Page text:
That time Samsung stole my homepage copy

I could NOT believe this was happening again!

But I heard it with my own ears. My homepage copy, read aloud on national TV during one of the biggest television moments of the year. All the effort, late nights and rewrites ... down the drain?

I'm sure you've been through some version of this yourself - the kind that ends with, "Wait! That was my idea!"

But even though we've all been through it, not everybody reacts the same. I used to react totally differently than I do now. And it's the reaction, not the story, that's worth talking about.

The Samsung Story 

I'm cuddled up on the couch watching the Oscars with my favorite chocolates and my puppy Skye, when YouTube sensation Casey Neistat appears on my screen and begins speaking into the camera. It's a Samsung commercial about out-of-the-box creatives who are doing what they love on a shoestring budget, each in their own way.

There's something familiar about what he's saying.

Well, I tell myself, The Uncommon Way is all about getting your ideas out there, so of course that feels familiar. But for some reason, the hairs at the base of my neck are standing at attention. What's going on?

"When we're told that we can't, we all have the same answer...," Casey pauses for effect.
Suddenly it clicks. "NOOOOO*!!!" I scream, causing poor Skye to jump off the couch in a panic.
I know exactly what his next words will be. I know, because my homepage says the exact same thing. 


Oh no he didn't!
But he did. That was MY tagline, MY message, guaranteed to resonate with my ideal customers...! 
I'd used everything I'd learned during my years creating copy for fashion brands, together with every ounce of creativity and intuition that I could muster.

But now ... I definitely couldn't use it anymore. Now it was just some stale copy from a Samsung commercial.

Those thoughts swirled around my head for, oh, ten-ish minutes. And then I snapped out of it.  Because here's the thing: I've been here before.
Domain names, business concepts, taglines ... I've been through it all.

Watch me long.jpg

The Eat, Pray, Love Story 
Like the time I told my friend that I was going to quit my job and travel the world, and write a book about it. I had a wedding to attend in Italy, and after that I'd fulfill my dream of studying yoga in India, and of course I'd have to visit Bali....

My friend's expression turned from confusion to pity. "Wait. You haven't heard of Eat, Pray, Love, have you?"

Here's the thing. Back then, I used to let things like this squash my dreams.

I never went on that around-the-world adventure. And there are countless businesses I never launched.

I couldn't bear the thought of following in someone else's footsteps, of being unoriginal. And I definitely never thought I could profit from something that had already been done.

Flipping the Script

This is where a lot of people get tripped up. We fail to recognize that really, there are no new concepts under the sun, only new interpretations.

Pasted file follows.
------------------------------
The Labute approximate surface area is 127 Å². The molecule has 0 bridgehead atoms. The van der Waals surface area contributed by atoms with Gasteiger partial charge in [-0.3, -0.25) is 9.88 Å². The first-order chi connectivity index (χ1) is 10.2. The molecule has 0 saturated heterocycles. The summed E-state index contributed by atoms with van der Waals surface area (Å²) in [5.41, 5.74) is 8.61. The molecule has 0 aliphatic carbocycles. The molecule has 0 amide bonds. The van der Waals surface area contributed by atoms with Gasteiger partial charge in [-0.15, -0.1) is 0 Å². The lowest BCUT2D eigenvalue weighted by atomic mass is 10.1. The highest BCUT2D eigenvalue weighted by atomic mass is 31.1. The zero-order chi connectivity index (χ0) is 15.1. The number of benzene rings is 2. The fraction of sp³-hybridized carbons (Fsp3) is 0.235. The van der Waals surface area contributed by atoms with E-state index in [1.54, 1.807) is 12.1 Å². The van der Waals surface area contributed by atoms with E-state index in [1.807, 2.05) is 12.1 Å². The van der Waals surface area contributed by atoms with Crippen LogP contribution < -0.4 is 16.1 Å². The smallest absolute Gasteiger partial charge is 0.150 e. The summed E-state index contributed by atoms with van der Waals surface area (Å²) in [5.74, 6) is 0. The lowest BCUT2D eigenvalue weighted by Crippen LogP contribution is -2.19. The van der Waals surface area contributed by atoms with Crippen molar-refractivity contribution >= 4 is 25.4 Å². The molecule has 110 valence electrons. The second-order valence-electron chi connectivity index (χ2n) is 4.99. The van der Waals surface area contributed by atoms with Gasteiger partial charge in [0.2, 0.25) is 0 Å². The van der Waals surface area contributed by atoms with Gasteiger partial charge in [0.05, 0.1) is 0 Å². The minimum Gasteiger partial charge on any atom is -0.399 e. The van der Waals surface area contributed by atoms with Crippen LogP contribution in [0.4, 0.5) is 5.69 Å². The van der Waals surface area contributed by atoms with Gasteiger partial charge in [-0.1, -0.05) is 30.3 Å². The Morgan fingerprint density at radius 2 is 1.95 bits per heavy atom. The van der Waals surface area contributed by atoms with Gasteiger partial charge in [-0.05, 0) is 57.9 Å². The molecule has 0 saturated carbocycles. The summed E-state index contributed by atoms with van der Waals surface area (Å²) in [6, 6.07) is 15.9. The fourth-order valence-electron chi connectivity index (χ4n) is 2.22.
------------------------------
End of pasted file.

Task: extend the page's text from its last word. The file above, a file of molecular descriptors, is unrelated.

Even if something exists, OUR VERSION of it will never exist until we risk bringing it into the world. All it takes is the courage - and the humility - to do it.

Here's one of my favorite quotes from Marie Forleo on the subject: "Can you imagine if Bruno Mars said to himself, 'You know what? There're enough sexy guys that can sing and dance. Why even try?'"

Contrary to what we might like to believe, ideas are pretty fluid. 

In fact, Elizabeth Gilbert, author of Eat, Pray, Love, wrote a book almost entirely on this subject.

It's called Big Magic, and I wish she had written it earlier so that I could've read it before cancelling my trip of a lifetime.

In it, she argues that ideas are autonomous, longing to be brought into the world, and if you don't act on them immediately they'll move on to another human to get the job done.

My personal belief is that there is such thing as a collective unconscious, and it goes beyond the instincts and archetypes that Carl Jung first suggested. It's where ideas float around waiting for someone that has the balls to make them happen.

That explains why more than one person can be working on the same thing at the same time. Why independent scientists on opposite sides of the globe end up winning the Nobel Prize for the same thing in the same year.

Back to that Samsung thing...

So really, that Samsung thing? It's a great sign, and maybe even a lucky break. Without it, you might not be reading this.

And it proves that I'm on to something. Somebody else agreed with "my" idea, and also thought it would make a splash.

Apparently throughout the world there's a strong, growing desire to look doubt squarely in the eye and simply say: 


Here's to flipping your script,

P.S. If you're struggling to gin up the courage to make your idea happen, let’s hop on a call to see if it makes sense for us to work together. Get clear on the #1 thing dragging down your confidence and how to break its power over you, so you can stop thinking and start doing.

*Full disclosure: What I really shouted was decidedly more colorful than "no."